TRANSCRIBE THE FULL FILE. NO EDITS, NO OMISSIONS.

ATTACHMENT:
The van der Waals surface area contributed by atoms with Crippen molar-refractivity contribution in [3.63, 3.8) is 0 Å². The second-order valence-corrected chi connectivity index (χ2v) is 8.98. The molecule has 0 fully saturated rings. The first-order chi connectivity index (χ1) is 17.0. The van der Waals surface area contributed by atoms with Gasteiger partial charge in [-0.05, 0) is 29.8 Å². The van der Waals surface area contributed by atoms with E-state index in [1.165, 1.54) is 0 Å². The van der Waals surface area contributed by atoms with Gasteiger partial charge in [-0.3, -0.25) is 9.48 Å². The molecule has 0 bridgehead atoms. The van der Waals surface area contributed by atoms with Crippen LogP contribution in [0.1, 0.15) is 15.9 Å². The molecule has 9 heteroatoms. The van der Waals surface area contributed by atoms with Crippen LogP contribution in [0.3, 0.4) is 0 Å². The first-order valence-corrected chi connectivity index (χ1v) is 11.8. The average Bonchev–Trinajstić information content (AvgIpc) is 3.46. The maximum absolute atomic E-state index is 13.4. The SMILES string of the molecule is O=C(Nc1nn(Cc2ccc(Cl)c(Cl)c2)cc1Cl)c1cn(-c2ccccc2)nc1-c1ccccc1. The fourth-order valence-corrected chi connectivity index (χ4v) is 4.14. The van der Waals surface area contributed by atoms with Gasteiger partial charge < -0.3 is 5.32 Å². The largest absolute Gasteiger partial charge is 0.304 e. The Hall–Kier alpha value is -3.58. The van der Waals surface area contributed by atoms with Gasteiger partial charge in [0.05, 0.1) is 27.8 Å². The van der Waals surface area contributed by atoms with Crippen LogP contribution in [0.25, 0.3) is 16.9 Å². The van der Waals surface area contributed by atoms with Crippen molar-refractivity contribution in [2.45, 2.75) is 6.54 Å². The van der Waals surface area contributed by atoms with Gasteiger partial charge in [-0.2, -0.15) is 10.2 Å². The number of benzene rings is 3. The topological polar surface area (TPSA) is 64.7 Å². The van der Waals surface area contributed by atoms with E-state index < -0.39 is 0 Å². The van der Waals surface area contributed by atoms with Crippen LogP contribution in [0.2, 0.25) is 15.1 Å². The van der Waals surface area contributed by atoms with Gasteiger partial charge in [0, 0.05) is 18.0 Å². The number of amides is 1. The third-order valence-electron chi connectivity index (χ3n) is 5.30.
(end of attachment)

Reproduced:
The van der Waals surface area contributed by atoms with Crippen molar-refractivity contribution in [3.63, 3.8) is 0 Å². The second-order valence-corrected chi connectivity index (χ2v) is 8.98. The molecule has 0 fully saturated rings. The first-order chi connectivity index (χ1) is 17.0. The van der Waals surface area contributed by atoms with Gasteiger partial charge in [-0.05, 0) is 29.8 Å². The van der Waals surface area contributed by atoms with E-state index in [1.165, 1.54) is 0 Å². The van der Waals surface area contributed by atoms with Gasteiger partial charge in [-0.3, -0.25) is 9.48 Å². The molecule has 0 bridgehead atoms. The van der Waals surface area contributed by atoms with Crippen LogP contribution in [0.1, 0.15) is 15.9 Å². The molecule has 9 heteroatoms. The van der Waals surface area contributed by atoms with Crippen LogP contribution in [0.3, 0.4) is 0 Å². The first-order valence-corrected chi connectivity index (χ1v) is 11.8. The average Bonchev–Trinajstić information content (AvgIpc) is 3.46. The maximum absolute atomic E-state index is 13.4. The SMILES string of the molecule is O=C(Nc1nn(Cc2ccc(Cl)c(Cl)c2)cc1Cl)c1cn(-c2ccccc2)nc1-c1ccccc1. The fourth-order valence-corrected chi connectivity index (χ4v) is 4.14. The van der Waals surface area contributed by atoms with Gasteiger partial charge < -0.3 is 5.32 Å². The largest absolute Gasteiger partial charge is 0.304 e. The Hall–Kier alpha value is -3.58. The van der Waals surface area contributed by atoms with Gasteiger partial charge in [0.05, 0.1) is 27.8 Å². The van der Waals surface area contributed by atoms with Crippen LogP contribution in [0.25, 0.3) is 16.9 Å². The van der Waals surface area contributed by atoms with Crippen molar-refractivity contribution in [2.45, 2.75) is 6.54 Å². The van der Waals surface area contributed by atoms with Gasteiger partial charge in [-0.2, -0.15) is 10.2 Å². The number of benzene rings is 3. The topological polar surface area (TPSA) is 64.7 Å². The van der Waals surface area contributed by atoms with E-state index < -0.39 is 0 Å². The van der Waals surface area contributed by atoms with Crippen LogP contribution in [0.2, 0.25) is 15.1 Å². The van der Waals surface area contributed by atoms with Gasteiger partial charge in [0, 0.05) is 18.0 Å². The number of amides is 1. The third-order valence-electron chi connectivity index (χ3n) is 5.30.